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Sneyd seeks second appeal in lawsuit

Clerk and Master Brenda Sneyd is making her third and final attempt to sue Washington County for a 10 percent pay increase.
Sneyd submitted an application to the Tennessee Supreme Court last week requesting permission to appeal the June 28 ruling by the state Court of Appeals, which affirmed the trial court’s opinion that Washington County did not abuse its discretion in denying Sneyd the same 10 percent increase in compensation awarded to Circuit Court Clerk Karen Guinn in 2006.
Sneyd insists the reason she was denied the raise is because she will not remit the fees she earns as a special commissioner to the county.
Washington County denies this accusation and points instead to the marked differences between the two positions, including the number of courts served, annual cases filed, employees supervised, and the size of the budgets that must be managed.
However, Sneyd’s application states there is no proof the weighing and balancing evidence was ever presented to or considered by Washington County in making its decisions.
The application reads, “The undisputed facts of record are that this evidence was concocted by Washington County after the fact to support their summary judgment motion in the lawsuit. Nothing states that it was ever considered in the county’s decision.”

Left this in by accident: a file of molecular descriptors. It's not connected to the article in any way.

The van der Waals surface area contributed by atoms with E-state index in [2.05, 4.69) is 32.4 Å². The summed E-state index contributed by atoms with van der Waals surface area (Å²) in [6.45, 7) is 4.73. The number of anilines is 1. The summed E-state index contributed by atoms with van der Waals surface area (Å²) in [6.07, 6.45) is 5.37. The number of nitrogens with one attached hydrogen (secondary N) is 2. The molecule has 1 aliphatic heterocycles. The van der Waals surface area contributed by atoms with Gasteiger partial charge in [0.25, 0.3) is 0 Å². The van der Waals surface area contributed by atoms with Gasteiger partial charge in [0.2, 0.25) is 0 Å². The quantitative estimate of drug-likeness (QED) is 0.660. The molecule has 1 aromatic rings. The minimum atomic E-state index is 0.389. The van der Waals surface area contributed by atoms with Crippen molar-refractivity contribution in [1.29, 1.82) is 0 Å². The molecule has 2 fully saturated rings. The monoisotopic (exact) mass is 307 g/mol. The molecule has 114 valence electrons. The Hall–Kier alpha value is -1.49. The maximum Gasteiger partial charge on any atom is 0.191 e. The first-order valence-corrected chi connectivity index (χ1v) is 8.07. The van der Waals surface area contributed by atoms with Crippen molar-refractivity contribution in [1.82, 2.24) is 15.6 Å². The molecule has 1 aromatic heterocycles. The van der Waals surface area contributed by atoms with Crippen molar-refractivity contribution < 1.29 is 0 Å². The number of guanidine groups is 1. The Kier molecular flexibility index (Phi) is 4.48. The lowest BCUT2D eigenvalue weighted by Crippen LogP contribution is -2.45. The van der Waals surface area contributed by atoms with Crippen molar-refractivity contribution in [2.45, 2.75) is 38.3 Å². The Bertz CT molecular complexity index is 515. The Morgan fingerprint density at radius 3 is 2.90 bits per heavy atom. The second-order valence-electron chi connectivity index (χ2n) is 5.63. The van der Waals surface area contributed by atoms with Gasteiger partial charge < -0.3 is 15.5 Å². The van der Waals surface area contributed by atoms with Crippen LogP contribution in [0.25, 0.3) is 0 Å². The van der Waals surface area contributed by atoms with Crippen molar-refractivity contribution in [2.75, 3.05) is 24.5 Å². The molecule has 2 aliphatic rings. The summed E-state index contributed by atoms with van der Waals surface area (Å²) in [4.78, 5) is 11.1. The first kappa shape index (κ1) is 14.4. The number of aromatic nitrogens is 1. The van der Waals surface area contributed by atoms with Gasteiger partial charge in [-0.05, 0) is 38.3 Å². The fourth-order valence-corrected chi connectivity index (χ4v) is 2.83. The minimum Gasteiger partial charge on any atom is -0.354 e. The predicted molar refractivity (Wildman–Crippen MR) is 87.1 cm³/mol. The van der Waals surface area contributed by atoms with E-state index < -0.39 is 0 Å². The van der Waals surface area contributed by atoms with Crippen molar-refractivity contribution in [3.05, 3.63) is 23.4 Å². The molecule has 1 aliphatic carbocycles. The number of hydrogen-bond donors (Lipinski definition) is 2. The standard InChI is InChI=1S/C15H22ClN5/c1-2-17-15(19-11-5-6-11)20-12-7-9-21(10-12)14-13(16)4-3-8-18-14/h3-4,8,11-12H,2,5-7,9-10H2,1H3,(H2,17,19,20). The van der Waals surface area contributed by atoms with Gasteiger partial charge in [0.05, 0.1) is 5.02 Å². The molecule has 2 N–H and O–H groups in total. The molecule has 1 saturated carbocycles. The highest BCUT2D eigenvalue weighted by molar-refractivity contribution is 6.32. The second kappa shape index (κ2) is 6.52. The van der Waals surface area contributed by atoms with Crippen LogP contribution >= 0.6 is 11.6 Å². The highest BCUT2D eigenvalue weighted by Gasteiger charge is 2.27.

In addition, the application states, because serving more than one court makes Sneyd eligible for the additional compensation, “there is no need for weighing and balancing to determine eligibility, and denial on that basis is not rational.”
Art Fowler, Sneyd’s counsel, writes, “…the Tennessee Constitution requires that particular individuals within a class cannot be granted special rights and privileges…if one clerk in the class is granted an increase of salary, all other clerks in the same class must also be granted the same increase.”
Fowler also argues there is nothing in the statute that allows Washington County to consider the amount or source of an official’s “personal income” in determining the amount of salary to which she is entitled.
Sneyd earns fees for her work as a special commissioner that are not paid by the county or its taxpayers.
Washington County counsel Erick Herrin has never argued that, but questions how much of Sneyd’s personal income is earned during the hours she operates on the taxpayers’ dime. She earned $142,000 in special commissioner fees from 2006-2010.
The application also notes the Court of Appeals erred in denying Sneyd permission to charge the attorney fees in her lawsuit against her employer to the Office of Clerk and Master as a proper expense of the office.
The Supreme Court will consider the application and determine whether the case merits a hearing.
If the Supreme Court chooses not to hear the case, the Court of Appeals ruling stands.